Serious Fraud Office investigates major insurance scam

The Serious Fraud Office (SFO) in conjunction with the PSNI have revealed that around 1,000 local businesses have been affected by a multi-million pund insurance scam.

The investigation centres on a number of insurance brokers based in England and one operating in Northern Ireland.

Following this morning’s announcement on the investigation, the Minister for Enterprise, Trade and Investment, Ian Pearson, said: “Around 1,000 local businesses have been affected and the investigations by PSNI, and the Serious Fraud Office, into the actions of the brokers involved are therefore most welcome.

“Businesses will certainly wish to recover premiums which may have been lost, and I understand that this can be done through the civil courts. Businesses which believe that their insurance cover may be affected should contact their broker.”

Commenting on the additional PSNI and SFO examination of the problem of “grossing up”, the Minister said: “The announcement of an enquiry by PSNI into the practice of grossing up is also welcome. At a time where many businesses are facing additional pressure through increased premiums, any actions such as grossing up, which inflates costs, is clearly damaging to business and must be deplored.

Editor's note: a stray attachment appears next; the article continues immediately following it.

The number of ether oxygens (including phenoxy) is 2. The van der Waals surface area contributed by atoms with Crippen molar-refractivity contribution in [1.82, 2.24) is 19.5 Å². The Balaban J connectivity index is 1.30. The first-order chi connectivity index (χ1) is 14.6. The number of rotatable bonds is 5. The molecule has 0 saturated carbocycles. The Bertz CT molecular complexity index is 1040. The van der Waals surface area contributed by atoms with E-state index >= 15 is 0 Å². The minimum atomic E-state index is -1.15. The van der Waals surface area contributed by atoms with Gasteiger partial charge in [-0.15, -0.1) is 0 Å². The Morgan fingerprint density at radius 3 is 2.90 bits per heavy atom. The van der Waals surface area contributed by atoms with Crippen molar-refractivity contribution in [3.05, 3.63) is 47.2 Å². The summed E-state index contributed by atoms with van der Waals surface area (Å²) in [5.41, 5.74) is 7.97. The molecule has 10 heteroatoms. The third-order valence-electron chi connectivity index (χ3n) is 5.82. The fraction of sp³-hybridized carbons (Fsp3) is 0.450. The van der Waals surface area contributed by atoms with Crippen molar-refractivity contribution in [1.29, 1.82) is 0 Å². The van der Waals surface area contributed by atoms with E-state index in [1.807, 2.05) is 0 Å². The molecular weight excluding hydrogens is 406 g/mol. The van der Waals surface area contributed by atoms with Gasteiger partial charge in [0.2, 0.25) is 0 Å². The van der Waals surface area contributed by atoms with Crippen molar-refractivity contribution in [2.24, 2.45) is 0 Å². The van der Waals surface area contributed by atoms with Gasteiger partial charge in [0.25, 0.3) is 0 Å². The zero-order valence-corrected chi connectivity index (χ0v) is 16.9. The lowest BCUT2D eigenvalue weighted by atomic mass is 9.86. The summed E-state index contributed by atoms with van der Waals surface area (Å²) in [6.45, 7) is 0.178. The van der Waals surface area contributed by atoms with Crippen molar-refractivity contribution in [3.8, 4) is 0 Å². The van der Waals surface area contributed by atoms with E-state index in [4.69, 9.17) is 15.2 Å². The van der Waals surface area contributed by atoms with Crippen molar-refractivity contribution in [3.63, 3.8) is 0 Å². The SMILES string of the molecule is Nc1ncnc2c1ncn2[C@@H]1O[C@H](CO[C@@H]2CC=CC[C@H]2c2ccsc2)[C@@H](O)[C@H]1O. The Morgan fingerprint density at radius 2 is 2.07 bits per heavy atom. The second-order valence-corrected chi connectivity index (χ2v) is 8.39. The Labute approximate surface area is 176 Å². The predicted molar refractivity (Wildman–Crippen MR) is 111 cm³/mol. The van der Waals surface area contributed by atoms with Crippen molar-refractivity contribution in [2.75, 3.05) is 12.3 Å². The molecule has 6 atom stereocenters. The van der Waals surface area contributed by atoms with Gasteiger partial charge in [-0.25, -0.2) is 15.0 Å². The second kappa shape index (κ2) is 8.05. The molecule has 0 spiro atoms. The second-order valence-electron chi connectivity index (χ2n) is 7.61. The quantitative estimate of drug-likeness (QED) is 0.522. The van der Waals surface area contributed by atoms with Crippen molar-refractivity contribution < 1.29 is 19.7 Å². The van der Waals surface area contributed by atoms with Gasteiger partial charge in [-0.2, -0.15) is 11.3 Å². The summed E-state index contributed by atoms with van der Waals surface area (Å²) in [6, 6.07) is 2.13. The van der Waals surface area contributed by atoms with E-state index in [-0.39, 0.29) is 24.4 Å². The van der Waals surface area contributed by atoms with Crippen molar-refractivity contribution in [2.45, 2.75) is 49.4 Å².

“In addition, the proposed introduction of tighter regulation by the Financial Services Authority (FSA) will put a stop to such unfair practices. From January 2005, each transaction will be accompanied by a complete breakdown of the payment due. This step forward is bound to be a great benefit and confidence builder to any business.”

It is understood that the categories of insurance affected include employer’s liability, public liability and property insurance.

The practice of “grossing up” is the inclusion of extra commission in the overall premium being charged to a client company, which leads to inflated premiums.

The relevant voluntary regulatory bodies such as the General Insurance Standards Council and the British Insurance Brokers Association outlaw this practice.

A spokesperson for the Department for Enterprise, Trade and Investment said: “Where a business has lost its insurance premium it may obtain redress through the civil courts against the broker with whom the premium was placed.”


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